I don't think this is a farkle but more an necessary upgrade. The stock headlight is a 7" sealed beam halogen bulb. Not a bad choice but it does make it less convenient to carry a spare headlight. This is a shot of the back of the stock headlight and you can see that the bulb itself cannot be replaced. ChrisL mentioned in a blog post that he replaced the stock Ural sealed beam with an H4 light. A little searching on Amazon produced a Hella H4 unit that is DOT approved for street use in motorcycles.

One screw at the bottom of the headlight freed the trim ring with the headlight held in with 3 spring clips. Simply popped of the clips, replace the sealed beam with the Hella unit and re-install the clips. It came with a 60/55W halogen bulb and is probably at least a good as the stock headlight. I'm not expecting magic just prefer being able to replace just the bulb and not the entire unit when it burns out. And I still plan to move the LED fog and driving lights from the Beemer. I'm waiting for some brackets. All I need to do now is aim the light.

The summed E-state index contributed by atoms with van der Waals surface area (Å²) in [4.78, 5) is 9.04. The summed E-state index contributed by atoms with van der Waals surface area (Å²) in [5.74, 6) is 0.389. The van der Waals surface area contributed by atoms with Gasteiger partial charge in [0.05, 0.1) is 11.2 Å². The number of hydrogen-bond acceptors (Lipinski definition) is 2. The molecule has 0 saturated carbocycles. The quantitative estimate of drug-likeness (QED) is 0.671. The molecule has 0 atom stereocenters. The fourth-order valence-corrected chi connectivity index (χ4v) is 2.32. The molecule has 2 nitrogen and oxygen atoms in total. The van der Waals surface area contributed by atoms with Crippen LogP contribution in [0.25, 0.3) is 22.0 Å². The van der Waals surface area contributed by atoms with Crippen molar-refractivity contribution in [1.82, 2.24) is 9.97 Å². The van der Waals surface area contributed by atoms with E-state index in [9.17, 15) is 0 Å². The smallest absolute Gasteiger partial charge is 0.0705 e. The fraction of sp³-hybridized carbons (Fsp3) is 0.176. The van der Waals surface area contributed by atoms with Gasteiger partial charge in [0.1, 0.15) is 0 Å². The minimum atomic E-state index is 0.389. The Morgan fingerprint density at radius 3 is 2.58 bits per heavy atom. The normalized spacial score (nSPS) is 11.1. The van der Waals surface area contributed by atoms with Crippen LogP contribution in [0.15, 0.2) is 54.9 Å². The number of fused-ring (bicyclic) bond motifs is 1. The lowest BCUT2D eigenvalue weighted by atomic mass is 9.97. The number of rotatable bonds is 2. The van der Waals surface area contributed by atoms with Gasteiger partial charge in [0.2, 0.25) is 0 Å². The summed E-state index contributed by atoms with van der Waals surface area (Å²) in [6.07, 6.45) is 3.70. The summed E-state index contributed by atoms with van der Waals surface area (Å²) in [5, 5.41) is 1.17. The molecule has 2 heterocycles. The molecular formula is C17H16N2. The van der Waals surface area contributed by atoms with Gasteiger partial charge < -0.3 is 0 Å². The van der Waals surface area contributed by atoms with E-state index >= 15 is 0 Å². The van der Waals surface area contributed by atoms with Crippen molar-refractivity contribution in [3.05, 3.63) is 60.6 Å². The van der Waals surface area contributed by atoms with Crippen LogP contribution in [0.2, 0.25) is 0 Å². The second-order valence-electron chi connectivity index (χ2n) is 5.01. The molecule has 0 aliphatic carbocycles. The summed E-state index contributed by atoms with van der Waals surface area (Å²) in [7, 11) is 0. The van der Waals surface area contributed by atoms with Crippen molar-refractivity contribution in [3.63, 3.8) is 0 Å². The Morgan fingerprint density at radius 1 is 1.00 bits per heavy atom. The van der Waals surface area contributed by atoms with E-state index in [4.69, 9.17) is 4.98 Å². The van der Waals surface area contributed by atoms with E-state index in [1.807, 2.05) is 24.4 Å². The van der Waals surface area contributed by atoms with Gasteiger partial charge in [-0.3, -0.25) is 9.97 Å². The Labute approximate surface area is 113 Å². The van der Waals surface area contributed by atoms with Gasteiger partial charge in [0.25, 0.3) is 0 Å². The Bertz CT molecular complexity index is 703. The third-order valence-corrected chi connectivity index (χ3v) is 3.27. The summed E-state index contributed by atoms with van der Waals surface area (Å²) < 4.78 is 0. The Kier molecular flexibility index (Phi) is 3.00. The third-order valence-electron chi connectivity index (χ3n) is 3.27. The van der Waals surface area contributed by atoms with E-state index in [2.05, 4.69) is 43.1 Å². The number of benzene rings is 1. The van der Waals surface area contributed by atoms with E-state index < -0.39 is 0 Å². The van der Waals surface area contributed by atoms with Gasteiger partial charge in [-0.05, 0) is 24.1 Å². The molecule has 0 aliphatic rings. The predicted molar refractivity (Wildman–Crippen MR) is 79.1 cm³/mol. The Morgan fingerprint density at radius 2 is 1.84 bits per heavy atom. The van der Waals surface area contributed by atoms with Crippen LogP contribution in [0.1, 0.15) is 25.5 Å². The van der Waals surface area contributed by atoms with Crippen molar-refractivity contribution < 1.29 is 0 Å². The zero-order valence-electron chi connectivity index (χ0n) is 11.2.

After this week's chilly morning rides (40°F and rainy), I wanted to install the outlet for the heated gear. I had previously picked up the Gerbings outlet to install on the Beemer last winter but I lost it. It surfaced this spring while straightening up the garage. The Ural doesn't really have a dashboard besides the speedometer surround so it was kind of difficult to find a place to install the outlet and switches for the headlight, fog and driving lights.

Friday, July 25, 2014

First Sidecar Ride

My grandson finally got his sidecar ride a couple of evenings ago. We went down to the church parking lot since it was nice and flat (and paved). He seemed to have enjoyed the ride and was working on his wave. I think he got it down.

After the short ride, he then explained what went on to anyone that would listen. In the background is Bridget's brother and my Talon's mom. He and his mom were getting ready to move to the lower-48 the following day.

A very sad moment as we said goodbye. Here is Talon in their heavily loaded Cube as they head out for their first trip down the Alaska Highway. An adventure for both but he knew that something was amiss and wasn't very happy about it. We got and update last night and on the first day, they got as far as Haines Junction. Almost 500 miles. They are both going to be missed.